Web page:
Korean J Anesthesiol.  2000 Mar;38(3):404-408. 10.4097/kjae.2000.38.3.404.

The Effect of Intrathecal Midazolam on Bupivacaine Induced Spinal Anesthesia after Hemorrhoidectomy

Affiliations
  • 1Department of Anesthesiology, Sungkyunkwan University School of Medicine, Samsung Medical Center, Seoul, Korea.

Abstract

BACKGROUND: Benzodiazepines acting on the GABA receptor complex in the spinal cord are known to induce antinociception. In the present study we aimed to evaluate the effect of intrathecal midazolam with bupivacaine following hemorroidectomy.
METHODS
Forty five patients were involved in this study. Patients were randomly allocated to one of 3 groups: the control group received 0.5% heavy bupivacaine 5 mg and 0.9% NaCl 0.2 ml intrathecally, group BM1 0.5% bupivacaine and midazolam 1 mg (0.2 ml), group BM2 0.5% bupivacaine 5 mg and midazolam 2 mg (0.4 ml), respectively. The analgesic effects and side effects were compared among the 3 groups.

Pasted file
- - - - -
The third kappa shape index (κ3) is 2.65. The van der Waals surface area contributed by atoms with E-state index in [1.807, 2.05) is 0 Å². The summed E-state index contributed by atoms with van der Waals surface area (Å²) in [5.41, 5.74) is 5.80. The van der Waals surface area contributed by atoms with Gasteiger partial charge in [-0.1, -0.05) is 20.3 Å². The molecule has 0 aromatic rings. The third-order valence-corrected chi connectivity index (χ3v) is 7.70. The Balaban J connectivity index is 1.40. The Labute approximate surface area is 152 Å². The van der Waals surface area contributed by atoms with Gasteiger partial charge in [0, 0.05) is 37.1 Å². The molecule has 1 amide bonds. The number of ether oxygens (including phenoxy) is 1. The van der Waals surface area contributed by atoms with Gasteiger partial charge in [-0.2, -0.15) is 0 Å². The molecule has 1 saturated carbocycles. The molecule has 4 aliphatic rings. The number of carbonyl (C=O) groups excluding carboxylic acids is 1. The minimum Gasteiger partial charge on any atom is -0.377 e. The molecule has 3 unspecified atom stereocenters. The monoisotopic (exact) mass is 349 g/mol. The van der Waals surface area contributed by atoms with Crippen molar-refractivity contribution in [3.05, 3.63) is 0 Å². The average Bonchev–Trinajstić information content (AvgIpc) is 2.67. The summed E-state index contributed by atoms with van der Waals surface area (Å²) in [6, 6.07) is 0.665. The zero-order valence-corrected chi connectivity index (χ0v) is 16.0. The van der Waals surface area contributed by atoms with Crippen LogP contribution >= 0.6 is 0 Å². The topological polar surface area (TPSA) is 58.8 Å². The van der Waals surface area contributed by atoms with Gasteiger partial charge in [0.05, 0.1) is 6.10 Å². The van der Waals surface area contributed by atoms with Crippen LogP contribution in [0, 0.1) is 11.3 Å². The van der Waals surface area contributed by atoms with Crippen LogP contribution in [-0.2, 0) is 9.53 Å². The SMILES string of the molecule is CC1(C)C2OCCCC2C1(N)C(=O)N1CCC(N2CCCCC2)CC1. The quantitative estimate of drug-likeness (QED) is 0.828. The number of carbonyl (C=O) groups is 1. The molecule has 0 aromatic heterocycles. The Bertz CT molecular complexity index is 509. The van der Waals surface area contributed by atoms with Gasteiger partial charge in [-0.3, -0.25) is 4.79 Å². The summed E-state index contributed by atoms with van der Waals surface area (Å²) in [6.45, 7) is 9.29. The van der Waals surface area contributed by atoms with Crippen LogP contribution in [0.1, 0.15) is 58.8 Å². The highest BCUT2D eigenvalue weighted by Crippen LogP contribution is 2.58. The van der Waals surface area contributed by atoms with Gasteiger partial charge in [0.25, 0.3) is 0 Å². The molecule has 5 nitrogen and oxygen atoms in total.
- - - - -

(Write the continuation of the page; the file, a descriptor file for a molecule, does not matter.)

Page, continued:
RESULTS
There was a significant difference among the 3 groups in time-to-first-pain medication and total consumption of analgesics during the 24 h after surgery. Furthermore, the analgesic effect of midazolam was dose-dependent: 2 mg of midazolam showed better results than 1 mg. All the patients showed no considerable side effects.
CONCLUSIONS
We conclude that intrathecal midazolam caused a significant delay in time-to-first-pain medication and reduced utilization of analgesics within 24 h. Therefore, intrathecal midazolam can be used as an effective adjunct for spinal anesthesia for postoperative pain control.

Keyword

Anesthetic techniques: spinal; Anesthetics, local: bupivacaine; Pharmacology: midazolam

MeSH Terms

Analgesics
Anesthesia, Spinal*
Benzodiazepines
Bupivacaine*
Hemorrhoidectomy*
Humans
Midazolam*
Pain, Postoperative
Receptors, GABA
Spinal Cord
Analgesics
Benzodiazepines
Bupivacaine
Midazolam
Receptors, GABA
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